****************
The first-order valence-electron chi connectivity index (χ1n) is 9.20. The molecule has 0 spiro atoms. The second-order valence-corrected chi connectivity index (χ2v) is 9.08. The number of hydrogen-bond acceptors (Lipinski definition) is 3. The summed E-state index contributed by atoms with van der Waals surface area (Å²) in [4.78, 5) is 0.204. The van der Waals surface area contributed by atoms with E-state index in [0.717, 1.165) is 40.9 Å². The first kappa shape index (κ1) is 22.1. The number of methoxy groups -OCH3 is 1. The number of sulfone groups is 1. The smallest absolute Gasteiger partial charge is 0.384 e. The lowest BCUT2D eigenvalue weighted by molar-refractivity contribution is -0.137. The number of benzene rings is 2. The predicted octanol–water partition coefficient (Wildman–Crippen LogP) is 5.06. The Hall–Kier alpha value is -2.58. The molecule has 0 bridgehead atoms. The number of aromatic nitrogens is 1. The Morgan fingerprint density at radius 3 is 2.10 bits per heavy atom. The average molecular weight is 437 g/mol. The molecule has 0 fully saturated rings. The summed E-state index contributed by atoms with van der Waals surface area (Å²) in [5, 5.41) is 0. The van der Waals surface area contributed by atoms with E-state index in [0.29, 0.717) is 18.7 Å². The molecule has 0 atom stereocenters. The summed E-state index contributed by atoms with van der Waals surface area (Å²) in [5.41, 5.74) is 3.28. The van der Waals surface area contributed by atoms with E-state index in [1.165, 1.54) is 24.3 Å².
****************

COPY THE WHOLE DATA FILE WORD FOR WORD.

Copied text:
The first-order valence-electron chi connectivity index (χ1n) is 9.20. The molecule has 0 spiro atoms. The second-order valence-corrected chi connectivity index (χ2v) is 9.08. The number of hydrogen-bond acceptors (Lipinski definition) is 3. The summed E-state index contributed by atoms with van der Waals surface area (Å²) in [4.78, 5) is 0.204. The van der Waals surface area contributed by atoms with E-state index in [0.717, 1.165) is 40.9 Å². The first kappa shape index (κ1) is 22.1. The number of methoxy groups -OCH3 is 1. The number of sulfone groups is 1. The smallest absolute Gasteiger partial charge is 0.384 e. The lowest BCUT2D eigenvalue weighted by molar-refractivity contribution is -0.137. The number of benzene rings is 2. The predicted octanol–water partition coefficient (Wildman–Crippen LogP) is 5.06. The Hall–Kier alpha value is -2.58. The molecule has 0 bridgehead atoms. The number of aromatic nitrogens is 1. The Morgan fingerprint density at radius 3 is 2.10 bits per heavy atom. The average molecular weight is 437 g/mol. The molecule has 0 fully saturated rings. The summed E-state index contributed by atoms with van der Waals surface area (Å²) in [5, 5.41) is 0. The van der Waals surface area contributed by atoms with E-state index in [0.29, 0.717) is 18.7 Å². The molecule has 0 atom stereocenters. The summed E-state index contributed by atoms with van der Waals surface area (Å²) in [5.41, 5.74) is 3.28. The van der Waals surface area contributed by atoms with E-state index in [1.165, 1.54) is 24.3 Å².